Formed in January 2008 as the happy result of an impromptu holiday jam session, Crowdis Bridge are a three piece bluegrass band who have succeeded in riding their cool cadence to recent national radio airplay on CBC Radio 2’s Drive and an upcoming showcase on the Discovery Stage during the 2010 East Coast Music Awards and Conference weekend.
Members Andrew Fedora, Jason Rudderham and Ben Furey describe the band’s style as “Bluegrass influenced folk” that combines the technical aspects inherent in bluegrass (flat-picking, multi instrumental solos, and vocal harmonies) with the lyrical clarity and quality found in timeless folk music.
The band’s formative influences run the gamut from metal to jazz, celtic, funk and electronica. Rudderham is an experienced bassist who co-founded funk rock band Bemus Tun, rising to regional popularity in the late ‘90s before touring the United States with New Glasgow-based Celtic-rock act MacKeel. Furey grew up collecting indie rock records and finished studying jazz at St. FX before spending time performing with alt-county group Red Barn and bluegrass influenced Dark Mountain. Fedora followed an enthusiasm for the blues to a fascination with various acoustic guitar finger-picking styles.
Oddly for a group of young traditional Cape Breton musicians, of the five stringed instruments considered to be part of the traditional bluegrass set-up—mandolin, fiddle, guitar, banjo and upright bass—Crowdis Bridge is missing only the fiddle. Like local culture bearers, however, the trio keeps with the qualities that make all trad music timeless: familiar lyrical themes, a focus on musicianship, and a joyous swing capable of filling dance floors despite the absence of drum samples and amplified bass lines.
Throughout the band’s debut album, the banjo and finger-picked guitar do-si-do around the mandolin while the double bass stands firmly in the corner calling the changes and ensuring that the pulse keeps the instrumental and vocal melodies in motion. Furey’s vocals are gentle, but solid, while Fedora takes on a more manufactured “Old Timer” voice that is well suited to the material that features him as lead. All three members deliver steady harmonies that temper and flesh out the percussive bluegrass sound.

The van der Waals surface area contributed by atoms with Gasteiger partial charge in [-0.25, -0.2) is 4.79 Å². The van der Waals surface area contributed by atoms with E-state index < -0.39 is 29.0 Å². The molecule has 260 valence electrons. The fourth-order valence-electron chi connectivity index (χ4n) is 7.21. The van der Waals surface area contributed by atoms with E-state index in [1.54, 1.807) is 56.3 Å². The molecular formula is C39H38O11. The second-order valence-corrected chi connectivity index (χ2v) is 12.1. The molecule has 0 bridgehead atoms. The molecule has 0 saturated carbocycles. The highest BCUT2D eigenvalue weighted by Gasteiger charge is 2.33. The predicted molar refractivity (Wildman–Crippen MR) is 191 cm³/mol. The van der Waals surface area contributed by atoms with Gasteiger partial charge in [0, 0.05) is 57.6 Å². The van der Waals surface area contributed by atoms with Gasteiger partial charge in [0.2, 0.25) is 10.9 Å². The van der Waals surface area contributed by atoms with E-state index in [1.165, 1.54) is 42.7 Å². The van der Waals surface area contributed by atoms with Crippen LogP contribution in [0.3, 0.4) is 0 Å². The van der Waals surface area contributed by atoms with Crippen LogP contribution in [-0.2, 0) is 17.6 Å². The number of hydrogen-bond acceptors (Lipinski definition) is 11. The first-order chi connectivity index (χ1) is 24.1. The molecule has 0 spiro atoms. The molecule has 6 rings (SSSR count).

The lyrical themes of the album are consistent with the folk tradition. Trails and cabins are mentioned specifically while frequent references to simple images from the natural world—trees, flowers, waves and shores—are used to beautiful effect. (Indeed, Fedora is a full time forestry professional.)
Left to my memories the afternoon showers,
that rested on flowers in the summertime there
The changing of seasons is mentioned to mark the passing of time between romantic encounters or given anthropomorphic characteristics to describe the ebb and flow of a long-term relationship:
There’s a cold breeze that rips the leaves from the trees,
still the autumn’s hard to please though the summer’s on its knees,
but then the warm spring air will make the winter’s heart to care,
for he knows that he’d despair if he couldn’t feel her there.
The songs’ protagonists use sunshine as a metaphor for good fortune and are invariably lamenting a dearth of it or expressing their gratitude for its presence. Themes of lost love are prevalent with many mentions of broken hearts, separation and isolation. The lyricists speak as though they are much older than their average 31 years, describing faded photographs and hearts in need of rest. Eternal wanderers, they are often on the move contemplating trips to Mexico or “riding that slow train.”
Not all is melancholy at Crowdis Bridge, however. “I Dare You (to make less sense)” is a lighthearted poke at the ups and downs of coping with a fickle lover while “Choosey Beggar” is a sharp parody of old time blues:
I got a twenty dollar banjo
The strings are made of twine
I got a leopard skin tuxedo
But I ain’t got no tie
And my shoes are made of leather
But they’re too small for my size
Ultimately, the lyrics relate the tales of people who value contentment and piece of mind over romance or adventure:
As I pack my bag to go, I remember something I’ve always known
The life that I have, it ain’t so bad
Catch Crowdis Bridge at Governor’s Pub on January 30th, and during ECMA weekend March 4th at Smooth Hermans and March 7th at the Capri Club and support young people who have finely honed a traditional craft to such an appealing edge, despite the lack of fortune and fame promised to rural dance bands in the twenty first century.